Stinging Nettle Pesto

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Stinging Nettle Pesto

What a difference a year makes.  Last year, there is no way I would have picked nettles and eaten them.  Not unless they were pre-washed and bagged in the produce aisle of the supermarket.  But in my attempts to test vintage skills, I’ve fallen in love with using plants for medicine and beauty products, so foraging for food is a natural extension.

Recently I wrote about how to make a nettle infusion for a gentle spring detox.

I wanted to get a bit more creative with the rest of my spring nettles and decided to make a nettle pesto.  It’s just like regular pesto, except instead of basil, it uses nettles! (Ok, I realize this might be pushing it a bit for some of you.  If you’re feeling squeamish, try the infusion first … then work up to eating them whole, like spinach! )

Nettle Pesto

2 double-handfuls of nettles – about 125g (only pick the tender flowering tops, in the spring, when the nettles are knee-height or less)

2 cloves garlic

1/3c (50g) pine nuts

1/2c (60g) grated parmesan cheese

juice from 1/2 lemon

1/3c. (80ml) olive oil

salt & pepper to taste

Method:

Bring a pan of water to the boil, and drop in your nettles.  Let boil for 2-4 minutes, until wilted. (You HAVE to cook the nettles before eating to deactivate the sting!!)  They’ll wilt like spinach, and you can strain the water off.  (You can drink this nutrient-filled water like nettle infusion, or use it as part of your stock for your next pot of soup.  At the very least, pour it on your plants.)

Wilting fresh nettles to make nettle pesto
Wilting fresh nettles to make nettle pesto

Grate the parmesan cheese.

Top tip: if you have a leftover parmesan cheese rind like in the picture, save it for your next pot of soup, and throw it in for flavor while the soup simmers (remove before eating). Yum. This is especially good in tomato-based soups like minestrone.

Put all of your ingredients EXCEPT olive oil in a food processor, pulse until just combined.  Then turn the processor on steady and drizzle in the olive oil until the pesto is as thin as you want.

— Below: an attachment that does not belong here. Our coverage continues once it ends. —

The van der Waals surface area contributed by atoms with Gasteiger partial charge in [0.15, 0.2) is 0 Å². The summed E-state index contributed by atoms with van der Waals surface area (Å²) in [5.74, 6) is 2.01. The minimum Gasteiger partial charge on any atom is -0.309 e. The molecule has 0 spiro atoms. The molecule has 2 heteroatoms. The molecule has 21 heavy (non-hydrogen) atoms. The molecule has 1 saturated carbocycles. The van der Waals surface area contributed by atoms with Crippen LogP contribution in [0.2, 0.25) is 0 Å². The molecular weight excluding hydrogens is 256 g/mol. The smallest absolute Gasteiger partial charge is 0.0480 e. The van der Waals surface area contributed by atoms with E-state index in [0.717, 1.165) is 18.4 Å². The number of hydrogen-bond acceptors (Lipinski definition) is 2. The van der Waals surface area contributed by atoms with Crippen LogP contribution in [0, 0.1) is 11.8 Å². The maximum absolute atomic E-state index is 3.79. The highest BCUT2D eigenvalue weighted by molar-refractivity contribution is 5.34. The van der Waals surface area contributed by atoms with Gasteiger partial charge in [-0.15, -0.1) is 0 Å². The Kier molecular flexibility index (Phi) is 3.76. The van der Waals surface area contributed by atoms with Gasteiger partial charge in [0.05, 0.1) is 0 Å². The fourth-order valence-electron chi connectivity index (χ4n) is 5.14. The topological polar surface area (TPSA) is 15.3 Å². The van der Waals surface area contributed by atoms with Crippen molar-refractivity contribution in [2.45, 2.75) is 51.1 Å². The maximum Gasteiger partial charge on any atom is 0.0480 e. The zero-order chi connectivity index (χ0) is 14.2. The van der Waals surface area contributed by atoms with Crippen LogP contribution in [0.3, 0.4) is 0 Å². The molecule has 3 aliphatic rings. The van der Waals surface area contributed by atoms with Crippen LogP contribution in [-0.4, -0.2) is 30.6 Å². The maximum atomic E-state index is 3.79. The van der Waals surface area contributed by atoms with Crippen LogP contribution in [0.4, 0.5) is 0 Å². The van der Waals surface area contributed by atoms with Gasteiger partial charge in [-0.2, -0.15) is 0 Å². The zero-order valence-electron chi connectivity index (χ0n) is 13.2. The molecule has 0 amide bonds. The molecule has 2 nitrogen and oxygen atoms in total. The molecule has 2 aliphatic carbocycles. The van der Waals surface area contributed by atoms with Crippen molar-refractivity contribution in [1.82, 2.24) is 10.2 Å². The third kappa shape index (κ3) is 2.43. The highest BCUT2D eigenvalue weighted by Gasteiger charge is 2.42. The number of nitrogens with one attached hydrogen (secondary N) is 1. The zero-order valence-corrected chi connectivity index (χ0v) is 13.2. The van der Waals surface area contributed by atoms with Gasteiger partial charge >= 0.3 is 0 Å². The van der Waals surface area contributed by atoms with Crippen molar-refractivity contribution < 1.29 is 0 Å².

Serve immediately with pasta, in hummus, on bread, however you like pesto!

If you want to save some pesto, you can freeze some into ice cube trays for individual servings:

Or you can put some in a sterilized jar, adding more olive oil on the top to create a seal.  Then cap and store in the fridge.

Remember: The most important part of foraging is correct plant identification!  Nettles are pretty easy since they have a memorable sting, but a good wildflower book is essential.  It’s also reassuring to ask a friend with a green thumb who knows local plants.  Once you’re familiar with a few key plants in your area, you’ll be able to go out foraging on your own with confidence.

Bon appetit!  Have you ever eaten nettles?  Let us know in the comments.

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  1. A traditional ligurian but forgotten recipe is a nettle omelette, boiled nettle, some onions, and eggs, or just nettle and eggs…

  2. When I was young (many years ago), my grandmother used to make what we called “green ointment”. She used to chop the nettle leaves, and simmer them in lard until it turned really green, then strain it. I think it might have been reheated a few times, not sure about that. The infused lard was then poured into jars, and it was the only ointment we had as kids. Now we have nettles growing in our vege garden, and I use it for tea, and also put it in soups. It’s also a good hair rinse, and can be added to soaps to make a hair washing bar.

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